POLIO’S TRAGIC LEGACY
The late Mark Kalluak was flown from near Eskimo Point in the District of Keewatin (now Arviat, Nunavut) in 1948 for treatment. He was six years old and would not return to his family until he was ten. Writing in a 1993 issue of Inuk
titut magazine, he recalled going from happy and bouncy to drowsy, nauseated, and achy in a matter of hours. “I don’t recall ever being so sick as I was then, tossing and turning and crying my heart out.” He lost all use of his left arm, and his right arm was partly paralyzed.
At the King George Hospital in Winnipeg, he was relieved to meet other Inuit and an interpreter, since he didn’t speak any English. Not long after his arrival, he wrote, staff started preparing to receive more medical evacuees from his home area. But they never arrived. They were on the plane that crashed in August 1949. Confined to bed, he was taken for daily exercises in a futile attempt to rebuild strength in his polio-weakened limbs. “For me, at least, it didn’t do the least bit of good, and its only result was to annoy me.” Finally, in the spring of 1952, he flew back to the North and home. “Oh, how truly wonderful it was,” he wrote.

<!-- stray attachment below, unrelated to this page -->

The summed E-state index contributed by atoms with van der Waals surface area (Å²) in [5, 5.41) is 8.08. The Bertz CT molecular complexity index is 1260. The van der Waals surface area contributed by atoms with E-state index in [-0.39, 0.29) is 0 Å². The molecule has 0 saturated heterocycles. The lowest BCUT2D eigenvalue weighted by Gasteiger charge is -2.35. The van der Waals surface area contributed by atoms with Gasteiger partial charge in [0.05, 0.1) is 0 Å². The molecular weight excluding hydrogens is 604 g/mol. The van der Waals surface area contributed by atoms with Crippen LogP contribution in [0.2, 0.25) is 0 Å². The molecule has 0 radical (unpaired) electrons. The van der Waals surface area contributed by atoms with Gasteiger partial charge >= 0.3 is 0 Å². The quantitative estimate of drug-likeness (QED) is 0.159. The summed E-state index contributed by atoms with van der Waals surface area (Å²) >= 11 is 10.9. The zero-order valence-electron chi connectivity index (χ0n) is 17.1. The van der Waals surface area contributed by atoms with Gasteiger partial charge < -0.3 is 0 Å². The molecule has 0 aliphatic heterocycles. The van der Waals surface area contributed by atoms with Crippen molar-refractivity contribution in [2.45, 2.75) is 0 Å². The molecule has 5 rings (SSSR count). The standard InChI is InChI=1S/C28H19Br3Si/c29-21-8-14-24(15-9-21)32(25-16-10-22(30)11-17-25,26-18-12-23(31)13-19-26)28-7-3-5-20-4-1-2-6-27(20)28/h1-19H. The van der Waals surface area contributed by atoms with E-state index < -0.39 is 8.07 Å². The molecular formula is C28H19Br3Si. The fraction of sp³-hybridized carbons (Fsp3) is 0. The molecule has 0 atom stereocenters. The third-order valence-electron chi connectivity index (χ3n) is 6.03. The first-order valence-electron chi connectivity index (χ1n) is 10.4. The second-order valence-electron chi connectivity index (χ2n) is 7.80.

Kalluak learned to read and write English during his four years in Winnipeg, and he became a respected translator, teacher, cultural consultant, and author. He was named to the Order of Canada in 1990 and was one of the first recipients of the Order of Nunavut. Despite the lasting damage to his arms and hands, and the separation from his family and home, he concluded his article, “If I had to live my life over I would not choose another path.”